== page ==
Comment by Jim Kelly, Chair – Unite the union Cab Trade Committee.
Things may be quiet on the streets but Unite is still meeting and pushing the Mayor to ensure that the many weaknesses of the recent Private Hire Review are addressed. Myself and the Regional Secretary Peter Kavanagh recently met the Mayor alongside other London unions. A number of important issues affecting all Londoners were discussed, including affordable housing and worker’s rights.
One thing we all agree on is the terrible state Johnson left London in. His legacy is failure on all fronts, not least for taxi drivers and other London transport workers. Unite is now pushing The Mayor to deliver on the chaos of increasing PH numbers and the race to the bottom created by UBER and its activities.
A start has been made with TfL’s announcement on bus lanes. Many of these concessions, as Peter Rose points out in his recent article, are the product of hard slog by the London Cab Ranks Committee. All three organisations’ representatives on the committee; Alan McGrady (LCDC), Richard Massett (LTDA) and Unite’s own Peter Rose deserve a lot of the credit for these successes.
Unite is still campaigning for reviewing the 2015 Private Hire Review. When we met Sadiq earlier this year we gained assurances that he would look at any issues of passenger safety which may not have been addressed adequately from the review.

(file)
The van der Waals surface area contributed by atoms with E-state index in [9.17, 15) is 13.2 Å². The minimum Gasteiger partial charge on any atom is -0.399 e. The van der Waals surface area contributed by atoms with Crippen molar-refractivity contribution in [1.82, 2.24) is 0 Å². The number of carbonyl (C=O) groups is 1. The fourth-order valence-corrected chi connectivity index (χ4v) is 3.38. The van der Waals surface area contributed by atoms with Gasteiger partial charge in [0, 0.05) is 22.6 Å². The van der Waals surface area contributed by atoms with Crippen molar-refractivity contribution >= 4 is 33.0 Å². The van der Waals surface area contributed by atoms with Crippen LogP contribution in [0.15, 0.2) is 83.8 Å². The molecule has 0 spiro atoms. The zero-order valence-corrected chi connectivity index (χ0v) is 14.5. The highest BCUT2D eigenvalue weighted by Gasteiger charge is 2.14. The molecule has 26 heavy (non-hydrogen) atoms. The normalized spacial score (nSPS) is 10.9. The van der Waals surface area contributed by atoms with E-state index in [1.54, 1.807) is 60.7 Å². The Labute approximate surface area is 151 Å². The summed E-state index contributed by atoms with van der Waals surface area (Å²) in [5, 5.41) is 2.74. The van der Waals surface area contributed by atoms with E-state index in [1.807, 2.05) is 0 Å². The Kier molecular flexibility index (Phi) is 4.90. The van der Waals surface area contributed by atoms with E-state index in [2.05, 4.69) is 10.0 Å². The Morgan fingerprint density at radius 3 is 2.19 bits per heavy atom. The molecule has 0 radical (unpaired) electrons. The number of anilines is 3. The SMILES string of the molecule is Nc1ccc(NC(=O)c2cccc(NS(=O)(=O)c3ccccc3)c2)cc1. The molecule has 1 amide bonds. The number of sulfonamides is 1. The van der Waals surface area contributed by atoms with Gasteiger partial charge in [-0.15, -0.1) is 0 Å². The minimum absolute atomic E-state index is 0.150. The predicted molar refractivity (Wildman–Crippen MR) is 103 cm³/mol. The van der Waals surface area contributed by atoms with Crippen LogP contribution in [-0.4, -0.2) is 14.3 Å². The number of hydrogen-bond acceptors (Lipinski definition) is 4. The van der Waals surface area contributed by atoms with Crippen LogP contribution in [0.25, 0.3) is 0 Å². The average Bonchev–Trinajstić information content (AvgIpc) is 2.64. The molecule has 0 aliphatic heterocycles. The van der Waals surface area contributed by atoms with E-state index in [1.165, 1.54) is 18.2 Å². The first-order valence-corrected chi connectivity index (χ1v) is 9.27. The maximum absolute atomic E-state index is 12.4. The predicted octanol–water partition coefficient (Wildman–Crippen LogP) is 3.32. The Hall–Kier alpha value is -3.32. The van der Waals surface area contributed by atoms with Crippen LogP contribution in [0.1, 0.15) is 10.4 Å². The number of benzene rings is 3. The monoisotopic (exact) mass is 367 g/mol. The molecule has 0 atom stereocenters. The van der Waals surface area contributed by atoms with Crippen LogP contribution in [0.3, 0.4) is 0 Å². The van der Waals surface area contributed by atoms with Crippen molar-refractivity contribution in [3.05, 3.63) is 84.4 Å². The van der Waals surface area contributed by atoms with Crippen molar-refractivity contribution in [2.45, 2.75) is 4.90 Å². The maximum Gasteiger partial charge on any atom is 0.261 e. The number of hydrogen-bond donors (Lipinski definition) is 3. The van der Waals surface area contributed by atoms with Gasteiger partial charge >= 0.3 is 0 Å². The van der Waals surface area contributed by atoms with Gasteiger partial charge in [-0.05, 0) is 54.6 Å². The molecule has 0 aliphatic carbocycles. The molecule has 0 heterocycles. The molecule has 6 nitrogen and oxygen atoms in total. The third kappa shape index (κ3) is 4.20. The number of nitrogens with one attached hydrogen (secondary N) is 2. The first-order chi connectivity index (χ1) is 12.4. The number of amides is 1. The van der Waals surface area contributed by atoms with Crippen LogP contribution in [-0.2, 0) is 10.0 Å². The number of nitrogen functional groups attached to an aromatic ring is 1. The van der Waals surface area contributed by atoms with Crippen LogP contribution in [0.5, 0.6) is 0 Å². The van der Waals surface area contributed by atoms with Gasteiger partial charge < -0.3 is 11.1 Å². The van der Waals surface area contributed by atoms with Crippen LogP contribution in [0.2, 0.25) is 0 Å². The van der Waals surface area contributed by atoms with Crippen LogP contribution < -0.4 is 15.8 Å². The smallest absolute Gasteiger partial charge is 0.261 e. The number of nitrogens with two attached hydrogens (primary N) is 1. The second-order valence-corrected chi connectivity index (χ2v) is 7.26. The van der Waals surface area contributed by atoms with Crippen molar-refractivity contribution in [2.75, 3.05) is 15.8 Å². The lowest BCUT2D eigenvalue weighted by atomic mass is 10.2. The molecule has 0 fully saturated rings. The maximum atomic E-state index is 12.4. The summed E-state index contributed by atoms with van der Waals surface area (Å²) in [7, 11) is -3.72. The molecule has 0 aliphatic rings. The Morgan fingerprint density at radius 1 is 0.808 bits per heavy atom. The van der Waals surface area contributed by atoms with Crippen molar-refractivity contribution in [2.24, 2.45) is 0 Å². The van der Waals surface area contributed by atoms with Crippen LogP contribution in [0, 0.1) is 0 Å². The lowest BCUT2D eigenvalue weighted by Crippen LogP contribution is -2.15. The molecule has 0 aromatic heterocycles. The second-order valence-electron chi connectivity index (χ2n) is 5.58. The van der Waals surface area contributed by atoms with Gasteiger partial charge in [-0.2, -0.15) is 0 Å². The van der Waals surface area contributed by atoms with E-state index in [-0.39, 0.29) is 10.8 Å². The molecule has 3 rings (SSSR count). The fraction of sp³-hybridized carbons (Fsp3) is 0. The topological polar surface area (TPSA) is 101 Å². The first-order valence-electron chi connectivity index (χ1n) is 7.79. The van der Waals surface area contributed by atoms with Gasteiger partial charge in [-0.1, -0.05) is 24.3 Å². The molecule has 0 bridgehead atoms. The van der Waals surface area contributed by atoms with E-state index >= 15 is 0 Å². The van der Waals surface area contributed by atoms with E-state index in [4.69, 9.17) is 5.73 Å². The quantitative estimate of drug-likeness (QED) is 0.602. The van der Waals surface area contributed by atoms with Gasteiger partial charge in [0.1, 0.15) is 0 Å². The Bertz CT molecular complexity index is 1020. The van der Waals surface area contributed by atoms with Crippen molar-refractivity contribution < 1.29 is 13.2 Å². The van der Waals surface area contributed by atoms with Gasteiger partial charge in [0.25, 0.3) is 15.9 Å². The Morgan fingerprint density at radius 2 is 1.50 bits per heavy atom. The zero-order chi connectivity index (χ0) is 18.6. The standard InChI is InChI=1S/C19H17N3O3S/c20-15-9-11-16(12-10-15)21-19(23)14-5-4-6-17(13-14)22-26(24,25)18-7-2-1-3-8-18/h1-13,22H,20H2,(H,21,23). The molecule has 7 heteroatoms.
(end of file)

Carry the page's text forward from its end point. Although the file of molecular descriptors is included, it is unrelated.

Unite has called for higher PH drivers standards & topographical testing with no Grandfather rights. We intend to continue to call for Mandatory Operator Insurance, PH vehicles to have to hit the same deadlines as taxis and for all licenced PH operators to pay their tax in the UK. We also support primary legislation to cap PH numbers. We would hope this issue will be resolved soon.
Unite Cab Section believes in unity, but unity is a means to an end not an end in itself; our work on committees such as the London Ranks Committee and Licensing & Enforcement has achieved a lot. We have never simply believed that getting cab organisations in one room is useful, if it ends up as a “cats in a bag” situation, with no agreed outcome and even less effective unity than before.
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